Feminism in the Republic of Moldova. A short history of the women who demanded equality

Moldova has a troubled history. It was annexed to the Tsarist Empire, was then part of Romania, to later become part of the USSR. Just like their country, Moldovan women have also lived many troubled lives. Even before 1900, and against the background of international emancipation, the women who inhabited this territory began to claim their rights. Their stories of endurance, courage and perseverance could have inspired generations but they have largely been forgotten. However, even the little that is known of these women continues to encourage today's young people to ask for more from their country, to go further and to build a society that does not allow for abuse, discrimination, coercion or exploitation.

In general, women in Moldova today can be financially independent, have access to education, can vote, can access public office, can drive, and can own property, all thanks to the women who fought for this just a few decades ago.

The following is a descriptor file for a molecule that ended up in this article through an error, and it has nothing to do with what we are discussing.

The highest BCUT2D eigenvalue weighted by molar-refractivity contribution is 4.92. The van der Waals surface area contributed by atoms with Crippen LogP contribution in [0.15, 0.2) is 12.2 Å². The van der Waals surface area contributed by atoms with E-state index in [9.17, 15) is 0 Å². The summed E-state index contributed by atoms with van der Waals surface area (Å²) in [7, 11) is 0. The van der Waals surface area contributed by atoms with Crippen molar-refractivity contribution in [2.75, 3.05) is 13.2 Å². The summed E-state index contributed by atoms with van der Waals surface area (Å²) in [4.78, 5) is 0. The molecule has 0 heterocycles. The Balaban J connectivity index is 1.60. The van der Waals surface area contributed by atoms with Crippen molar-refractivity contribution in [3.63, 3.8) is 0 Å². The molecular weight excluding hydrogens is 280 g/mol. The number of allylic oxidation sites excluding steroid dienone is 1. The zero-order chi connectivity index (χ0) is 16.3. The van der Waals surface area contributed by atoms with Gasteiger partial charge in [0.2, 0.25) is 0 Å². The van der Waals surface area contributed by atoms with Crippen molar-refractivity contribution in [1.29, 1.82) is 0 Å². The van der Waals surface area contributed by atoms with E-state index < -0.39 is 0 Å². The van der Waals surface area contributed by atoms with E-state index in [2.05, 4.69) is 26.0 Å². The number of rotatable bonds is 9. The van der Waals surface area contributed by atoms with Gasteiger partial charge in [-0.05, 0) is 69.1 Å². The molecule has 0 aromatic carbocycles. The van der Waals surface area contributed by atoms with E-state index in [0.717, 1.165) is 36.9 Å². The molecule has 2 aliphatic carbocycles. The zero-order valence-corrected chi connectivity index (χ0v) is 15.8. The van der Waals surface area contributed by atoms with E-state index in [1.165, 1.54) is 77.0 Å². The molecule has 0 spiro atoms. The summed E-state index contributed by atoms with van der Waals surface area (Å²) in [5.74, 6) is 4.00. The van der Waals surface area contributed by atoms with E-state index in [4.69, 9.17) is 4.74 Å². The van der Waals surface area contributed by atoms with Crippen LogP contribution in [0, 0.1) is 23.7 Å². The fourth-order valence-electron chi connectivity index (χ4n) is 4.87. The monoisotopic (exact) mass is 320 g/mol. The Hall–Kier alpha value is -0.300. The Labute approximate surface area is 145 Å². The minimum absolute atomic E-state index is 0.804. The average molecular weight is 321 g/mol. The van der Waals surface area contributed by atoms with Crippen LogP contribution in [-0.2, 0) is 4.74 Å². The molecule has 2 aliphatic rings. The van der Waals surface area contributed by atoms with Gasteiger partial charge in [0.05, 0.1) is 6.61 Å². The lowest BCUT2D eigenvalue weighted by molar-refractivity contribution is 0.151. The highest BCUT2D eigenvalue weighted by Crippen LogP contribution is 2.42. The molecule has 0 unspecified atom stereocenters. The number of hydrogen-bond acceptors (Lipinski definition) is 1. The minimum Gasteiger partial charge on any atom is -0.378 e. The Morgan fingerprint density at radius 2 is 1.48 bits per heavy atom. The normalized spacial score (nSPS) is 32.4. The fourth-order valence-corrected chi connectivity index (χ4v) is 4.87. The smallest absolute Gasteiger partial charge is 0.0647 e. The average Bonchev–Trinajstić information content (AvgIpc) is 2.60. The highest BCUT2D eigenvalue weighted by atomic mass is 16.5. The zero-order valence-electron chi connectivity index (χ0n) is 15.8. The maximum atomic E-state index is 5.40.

According to some sources, the first structuring of feminist ideas began as early as the 1790s. For Bessarabia, historians have traced back the first feminist movement to the mid-nineteenth century. This has been closely linked to women's access to education. In March 1864, the first girls’ school was opened in Bessarabia followed a few months later by the first diocesan girls' school. At that time there were a few exceptional women that stood out.  

In 1786, Roxandra Edling was born. The third of five children, she would become a writer and one of the leaders of the Bassarabian feminist movement. In 1790, her family moved to Iasi, and later, in 1800, to Petersburg. She received an excellent education and, due to her being in royal circles, Edling met Goethe, was the bridesmaid of Empress Elizabeth and trusted by Emperor Alexander I of Russia.